New research finds that sperm quality in a population of stud dogs studied over a 26-year period had fallen significantly.
The work, published in Scientific Reports, highlights a potential link to environmental contaminants, after they were able to demonstrate that chemicals found in the sperm and testes of adult dogs—and in some commercially available pet foods—had a detrimental effect on sperm function at the concentrations detected.
Man’s best friend
Scientists are debating a reported significant decline in human semen quality and these results with our close companions may offer a new piece of the puzzle, say the researchers.
“This is the first time that such a decline in male fertility has been reported in the dog and we believe this is due to environmental contaminants, some of which we have detected in dog food and in the sperm and testes of the animals themselves,” says Richard Lea, reader in reproductive biology in the University’s of Nottingham’s School of Veterinary Medicine and Science, who led the research.
“While further research is needed to conclusively demonstrate a link, the dog may indeed be a sentinel for humans—it shares the same environment, exhibits the same range of diseases, many with the same frequency, and responds in a similar way to therapies.”
Fewer and fewer normal sperm
The study centered on samples taken from stud dogs at an assistance dogs breeding center over the course of 26 years. “The strength of the study is that all samples were processed and analysed by the same laboratory using the same protocols during that time and consequently the data generated is robust,” says Gary England, professor of comparative veterinary reproduction at the School of Veterinary Medicine and Science, who oversaw the collection of semen.
The work included five specific breeds of dogs—Labrador retriever, golden retriever, curly coat retriever, border collie, and German shepherd—with between 42 and 97 dogs studied each year.
Semen was collected from the dogs and analyzed to assess the percentage of sperm that showed a normal forward progressive pattern of motility and that appeared normal under a microscope (morphology).
Over the 26 years of the study, they found a striking decrease in the percentage of normal motile sperm. Between 1988 and 1998, sperm motility declined by 2.5 percent per year and following a short period when stud dogs of compromised fertility were retired from the study, sperm motility from 2002 to 2014 continued to decline at a rate of 1.2 percent per year.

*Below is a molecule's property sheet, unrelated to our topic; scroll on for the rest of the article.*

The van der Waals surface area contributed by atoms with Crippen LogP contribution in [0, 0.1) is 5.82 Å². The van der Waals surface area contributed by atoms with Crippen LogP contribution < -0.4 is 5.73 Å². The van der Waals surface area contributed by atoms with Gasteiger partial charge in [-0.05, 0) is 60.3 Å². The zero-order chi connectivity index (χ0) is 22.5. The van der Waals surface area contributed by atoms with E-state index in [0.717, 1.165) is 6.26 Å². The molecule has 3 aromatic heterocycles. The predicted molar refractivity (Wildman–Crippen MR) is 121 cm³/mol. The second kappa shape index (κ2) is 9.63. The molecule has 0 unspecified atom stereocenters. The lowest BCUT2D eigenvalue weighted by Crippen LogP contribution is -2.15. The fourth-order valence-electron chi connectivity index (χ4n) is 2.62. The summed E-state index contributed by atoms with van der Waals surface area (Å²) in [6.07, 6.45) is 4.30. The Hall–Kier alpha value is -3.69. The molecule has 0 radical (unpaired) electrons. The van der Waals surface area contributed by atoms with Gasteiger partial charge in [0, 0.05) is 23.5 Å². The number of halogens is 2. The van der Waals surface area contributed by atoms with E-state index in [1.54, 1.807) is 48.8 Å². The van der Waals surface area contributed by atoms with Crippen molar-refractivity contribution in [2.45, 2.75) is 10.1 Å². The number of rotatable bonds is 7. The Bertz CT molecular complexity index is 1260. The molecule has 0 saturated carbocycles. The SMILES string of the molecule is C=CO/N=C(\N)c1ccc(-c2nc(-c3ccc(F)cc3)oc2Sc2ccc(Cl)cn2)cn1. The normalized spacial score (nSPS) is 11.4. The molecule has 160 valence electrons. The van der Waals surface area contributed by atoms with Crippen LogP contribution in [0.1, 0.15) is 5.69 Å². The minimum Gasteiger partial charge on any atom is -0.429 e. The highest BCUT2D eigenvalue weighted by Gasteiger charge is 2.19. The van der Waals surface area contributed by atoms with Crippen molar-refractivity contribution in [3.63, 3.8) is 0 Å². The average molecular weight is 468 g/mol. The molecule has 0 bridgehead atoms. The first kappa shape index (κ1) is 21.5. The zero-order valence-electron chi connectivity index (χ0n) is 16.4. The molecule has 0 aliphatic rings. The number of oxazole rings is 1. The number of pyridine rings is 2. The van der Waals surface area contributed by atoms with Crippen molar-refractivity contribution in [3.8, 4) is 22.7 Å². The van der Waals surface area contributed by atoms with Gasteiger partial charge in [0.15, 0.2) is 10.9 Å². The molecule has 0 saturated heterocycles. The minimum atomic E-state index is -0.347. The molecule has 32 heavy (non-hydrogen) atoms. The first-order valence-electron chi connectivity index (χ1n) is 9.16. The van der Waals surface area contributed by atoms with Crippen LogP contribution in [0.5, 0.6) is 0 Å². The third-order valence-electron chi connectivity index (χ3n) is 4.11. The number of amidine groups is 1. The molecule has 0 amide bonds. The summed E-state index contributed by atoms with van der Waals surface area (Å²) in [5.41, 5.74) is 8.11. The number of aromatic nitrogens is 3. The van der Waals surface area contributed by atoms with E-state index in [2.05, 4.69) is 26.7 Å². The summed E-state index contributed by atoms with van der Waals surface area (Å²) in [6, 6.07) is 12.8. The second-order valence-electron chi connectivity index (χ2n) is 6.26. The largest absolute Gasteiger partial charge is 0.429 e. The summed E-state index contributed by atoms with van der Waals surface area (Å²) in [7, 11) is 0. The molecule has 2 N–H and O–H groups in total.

In addition, the team discovered that the male pups generated from the stud dogs with declining semen quality had an increased incidence of cryptorchidism, a condition in which the testes of pups fail to correctly descend into the scrotum.
‘A unique set of reliable data’
Sperm collected from the same breeding population of dogs, and testes recovered from dogs undergoing routine castration, were found to contain environmental contaminants at concentrations able to disrupt sperm motility and viability when tested.
The same chemicals that disrupted sperm quality were also discovered in a range of commercially available dog foods—including brands specifically marketed for puppies.
“We looked at other factors which may also play a part, for example, some genetic conditions do have an impact on fertility. However, we discounted that because 26 years is simply too rapid a decline to be associated with a genetic problem,” says Lea.
Over the past 70 years, studies have suggested a significant decline in human semen quality and a cluster of issues called “testicular dysgenesis syndrome” that affect male fertility and include increased incidence of testicular cancer, the birth defect hypospadias, and undescended testes.
However, declining human semen quality remains a controversial issue—many have criticized the variability of the data of the studies on the basis of changes in laboratory methods, training of laboratory personnel, and improved quality control over the years.
“The Nottingham study presents a unique set of reliable data from a controlled population which is free from these factors,” adds Lea. “This raises the tantalising prospect that the decline in canine semen quality has an environmental cause and begs the question whether a similar effect could also be observed in human male fertility.”
Source: University of Nottingham